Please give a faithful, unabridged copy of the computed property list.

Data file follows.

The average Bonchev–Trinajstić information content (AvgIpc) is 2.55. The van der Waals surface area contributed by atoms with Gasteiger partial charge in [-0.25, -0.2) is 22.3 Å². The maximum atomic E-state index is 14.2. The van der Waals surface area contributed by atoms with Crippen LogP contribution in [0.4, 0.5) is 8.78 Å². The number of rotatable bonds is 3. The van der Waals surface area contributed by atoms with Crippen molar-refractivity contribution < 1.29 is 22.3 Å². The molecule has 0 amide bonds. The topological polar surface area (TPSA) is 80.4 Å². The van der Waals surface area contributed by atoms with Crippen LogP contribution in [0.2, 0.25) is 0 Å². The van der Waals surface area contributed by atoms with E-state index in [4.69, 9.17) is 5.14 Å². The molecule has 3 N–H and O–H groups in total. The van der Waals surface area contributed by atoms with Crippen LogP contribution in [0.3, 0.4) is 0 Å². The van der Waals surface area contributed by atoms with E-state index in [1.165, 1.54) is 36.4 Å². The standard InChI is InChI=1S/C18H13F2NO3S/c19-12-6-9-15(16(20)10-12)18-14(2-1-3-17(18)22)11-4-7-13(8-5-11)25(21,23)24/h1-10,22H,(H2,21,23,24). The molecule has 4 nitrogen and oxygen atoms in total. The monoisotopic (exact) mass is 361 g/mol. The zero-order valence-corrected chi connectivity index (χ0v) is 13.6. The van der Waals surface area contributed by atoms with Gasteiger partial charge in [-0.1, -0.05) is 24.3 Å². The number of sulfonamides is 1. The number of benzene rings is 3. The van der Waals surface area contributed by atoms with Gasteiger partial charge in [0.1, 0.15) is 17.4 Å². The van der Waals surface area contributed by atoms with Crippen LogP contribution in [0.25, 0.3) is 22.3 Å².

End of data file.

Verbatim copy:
The average Bonchev–Trinajstić information content (AvgIpc) is 2.55. The van der Waals surface area contributed by atoms with Gasteiger partial charge in [-0.25, -0.2) is 22.3 Å². The maximum atomic E-state index is 14.2. The van der Waals surface area contributed by atoms with Crippen LogP contribution in [0.4, 0.5) is 8.78 Å². The number of rotatable bonds is 3. The van der Waals surface area contributed by atoms with Crippen molar-refractivity contribution < 1.29 is 22.3 Å². The molecule has 0 amide bonds. The topological polar surface area (TPSA) is 80.4 Å². The van der Waals surface area contributed by atoms with Crippen LogP contribution in [0.2, 0.25) is 0 Å². The van der Waals surface area contributed by atoms with E-state index in [4.69, 9.17) is 5.14 Å². The molecule has 3 N–H and O–H groups in total. The van der Waals surface area contributed by atoms with Crippen LogP contribution in [0.3, 0.4) is 0 Å². The van der Waals surface area contributed by atoms with E-state index in [1.165, 1.54) is 36.4 Å². The standard InChI is InChI=1S/C18H13F2NO3S/c19-12-6-9-15(16(20)10-12)18-14(2-1-3-17(18)22)11-4-7-13(8-5-11)25(21,23)24/h1-10,22H,(H2,21,23,24). The molecule has 4 nitrogen and oxygen atoms in total. The monoisotopic (exact) mass is 361 g/mol. The zero-order valence-corrected chi connectivity index (χ0v) is 13.6. The van der Waals surface area contributed by atoms with Gasteiger partial charge in [-0.1, -0.05) is 24.3 Å². The number of sulfonamides is 1. The number of benzene rings is 3. The van der Waals surface area contributed by atoms with Gasteiger partial charge in [0.1, 0.15) is 17.4 Å². The van der Waals surface area contributed by atoms with Crippen LogP contribution in [0.25, 0.3) is 22.3 Å².